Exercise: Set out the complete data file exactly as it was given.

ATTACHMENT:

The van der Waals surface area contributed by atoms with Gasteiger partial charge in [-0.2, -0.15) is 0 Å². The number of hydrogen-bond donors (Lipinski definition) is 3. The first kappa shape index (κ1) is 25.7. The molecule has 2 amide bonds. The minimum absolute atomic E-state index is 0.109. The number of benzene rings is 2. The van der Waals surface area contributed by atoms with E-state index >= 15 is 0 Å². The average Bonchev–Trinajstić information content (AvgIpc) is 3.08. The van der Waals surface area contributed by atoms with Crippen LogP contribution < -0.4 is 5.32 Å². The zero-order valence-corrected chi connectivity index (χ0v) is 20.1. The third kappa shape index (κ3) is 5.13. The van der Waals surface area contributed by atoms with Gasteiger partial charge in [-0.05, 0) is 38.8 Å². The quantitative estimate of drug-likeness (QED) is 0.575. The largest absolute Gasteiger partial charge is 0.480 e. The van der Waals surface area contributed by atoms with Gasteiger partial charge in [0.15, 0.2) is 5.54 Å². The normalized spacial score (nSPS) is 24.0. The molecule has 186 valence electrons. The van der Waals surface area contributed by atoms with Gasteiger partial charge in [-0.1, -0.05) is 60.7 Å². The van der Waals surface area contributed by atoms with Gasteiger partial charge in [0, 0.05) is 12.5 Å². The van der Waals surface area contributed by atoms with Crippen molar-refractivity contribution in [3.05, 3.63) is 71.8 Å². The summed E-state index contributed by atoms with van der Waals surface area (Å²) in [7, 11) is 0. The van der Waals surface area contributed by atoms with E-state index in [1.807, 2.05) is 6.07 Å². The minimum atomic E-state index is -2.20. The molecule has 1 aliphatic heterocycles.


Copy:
The van der Waals surface area contributed by atoms with Gasteiger partial charge in [-0.2, -0.15) is 0 Å². The number of hydrogen-bond donors (Lipinski definition) is 3. The first kappa shape index (κ1) is 25.7. The molecule has 2 amide bonds. The minimum absolute atomic E-state index is 0.109. The number of benzene rings is 2. The van der Waals surface area contributed by atoms with E-state index >= 15 is 0 Å². The average Bonchev–Trinajstić information content (AvgIpc) is 3.08. The van der Waals surface area contributed by atoms with Crippen LogP contribution < -0.4 is 5.32 Å². The zero-order valence-corrected chi connectivity index (χ0v) is 20.1. The third kappa shape index (κ3) is 5.13. The van der Waals surface area contributed by atoms with Gasteiger partial charge in [-0.05, 0) is 38.8 Å². The quantitative estimate of drug-likeness (QED) is 0.575. The largest absolute Gasteiger partial charge is 0.480 e. The van der Waals surface area contributed by atoms with Gasteiger partial charge in [0.15, 0.2) is 5.54 Å². The normalized spacial score (nSPS) is 24.0. The molecule has 186 valence electrons. The van der Waals surface area contributed by atoms with Gasteiger partial charge in [-0.1, -0.05) is 60.7 Å². The van der Waals surface area contributed by atoms with Gasteiger partial charge in [0, 0.05) is 12.5 Å². The van der Waals surface area contributed by atoms with Crippen molar-refractivity contribution in [3.05, 3.63) is 71.8 Å². The summed E-state index contributed by atoms with van der Waals surface area (Å²) in [7, 11) is 0. The van der Waals surface area contributed by atoms with E-state index in [1.807, 2.05) is 6.07 Å². The minimum atomic E-state index is -2.20. The molecule has 1 aliphatic heterocycles.